Mainlanders, particularly those who were adults when they took refuge in Taiwan, insist that the Republic of China (ROC) has legal sovereignty over the entire Chinese nation, including both Mainland China and Taiwan. They believe in the importance of reunification in the future. On the other hand, Taiwanese of early Chinese descents insist that unification is impossible because of the tremendous gaps in the standards of living, political liberties, and historical development of the “two” Chinas. From the perspective of indigenous Taiwanese who are considered to be of Malay-Polynesian descent, China is not the homeland of their ancestors, nor is it the source of their cultural heritage. From their perspectives, Chinese immigrants took their lands and deprived them of their economic independence from the time of early Chinese immigrant exploration.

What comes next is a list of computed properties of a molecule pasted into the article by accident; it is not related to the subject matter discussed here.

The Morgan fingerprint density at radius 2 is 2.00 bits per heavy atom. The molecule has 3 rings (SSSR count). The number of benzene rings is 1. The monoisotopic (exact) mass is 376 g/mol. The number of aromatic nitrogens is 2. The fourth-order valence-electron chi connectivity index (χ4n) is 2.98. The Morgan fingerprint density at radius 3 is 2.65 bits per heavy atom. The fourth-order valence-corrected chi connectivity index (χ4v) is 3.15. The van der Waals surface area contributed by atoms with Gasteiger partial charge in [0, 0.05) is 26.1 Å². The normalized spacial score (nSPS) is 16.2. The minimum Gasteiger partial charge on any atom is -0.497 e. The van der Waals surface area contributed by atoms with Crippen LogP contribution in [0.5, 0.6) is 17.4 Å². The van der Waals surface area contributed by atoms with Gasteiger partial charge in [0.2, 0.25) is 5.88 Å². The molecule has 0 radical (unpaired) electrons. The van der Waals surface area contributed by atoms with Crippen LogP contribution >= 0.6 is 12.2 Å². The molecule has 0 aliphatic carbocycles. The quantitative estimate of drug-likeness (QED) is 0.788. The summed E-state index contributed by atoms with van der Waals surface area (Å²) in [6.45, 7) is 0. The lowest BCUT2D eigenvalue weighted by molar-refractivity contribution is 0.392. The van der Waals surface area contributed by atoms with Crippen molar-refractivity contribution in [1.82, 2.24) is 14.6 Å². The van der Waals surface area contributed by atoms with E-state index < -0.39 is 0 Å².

Since 1968, 6 years of elementary school and 3 years of junior high have been compulsory for all children. About 98% of junior high graduates continue their studies in either a senior high or vocational school. Taiwan has an extensive higher education system with 165 institutions of higher learning. In 2010, about 147,561 applied for admission to universities and colleges through a modified multi-channel admissions system; 100% of the applicants were offered placement and 76% of the candidates actually enrolled. Opportunities for graduate education are expanding in Taiwan, but many students travel abroad for advanced education. In FY 2010, over 15,890 U.S. student visas were issued to Taiwan passport holders.